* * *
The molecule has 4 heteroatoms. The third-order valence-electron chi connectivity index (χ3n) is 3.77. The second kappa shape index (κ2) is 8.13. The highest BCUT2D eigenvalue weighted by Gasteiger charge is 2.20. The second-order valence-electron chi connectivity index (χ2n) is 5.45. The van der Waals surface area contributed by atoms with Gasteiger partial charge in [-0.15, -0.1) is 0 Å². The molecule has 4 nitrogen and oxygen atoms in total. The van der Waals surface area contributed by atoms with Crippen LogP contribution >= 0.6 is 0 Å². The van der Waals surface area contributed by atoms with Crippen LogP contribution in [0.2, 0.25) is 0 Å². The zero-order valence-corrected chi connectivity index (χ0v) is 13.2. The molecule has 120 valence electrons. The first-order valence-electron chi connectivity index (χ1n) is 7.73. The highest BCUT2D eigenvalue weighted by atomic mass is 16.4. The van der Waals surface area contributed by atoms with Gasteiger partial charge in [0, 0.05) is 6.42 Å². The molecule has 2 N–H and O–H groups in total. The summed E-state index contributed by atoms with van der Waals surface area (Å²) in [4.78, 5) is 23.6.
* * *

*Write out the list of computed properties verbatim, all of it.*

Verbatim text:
The molecule has 4 heteroatoms. The third-order valence-electron chi connectivity index (χ3n) is 3.77. The second kappa shape index (κ2) is 8.13. The highest BCUT2D eigenvalue weighted by Gasteiger charge is 2.20. The second-order valence-electron chi connectivity index (χ2n) is 5.45. The van der Waals surface area contributed by atoms with Gasteiger partial charge in [-0.15, -0.1) is 0 Å². The molecule has 4 nitrogen and oxygen atoms in total. The van der Waals surface area contributed by atoms with Crippen LogP contribution >= 0.6 is 0 Å². The van der Waals surface area contributed by atoms with Crippen LogP contribution in [0.2, 0.25) is 0 Å². The zero-order valence-corrected chi connectivity index (χ0v) is 13.2. The molecule has 120 valence electrons. The first-order valence-electron chi connectivity index (χ1n) is 7.73. The highest BCUT2D eigenvalue weighted by atomic mass is 16.4. The van der Waals surface area contributed by atoms with Gasteiger partial charge in [0, 0.05) is 6.42 Å². The molecule has 2 N–H and O–H groups in total. The summed E-state index contributed by atoms with van der Waals surface area (Å²) in [4.78, 5) is 23.6.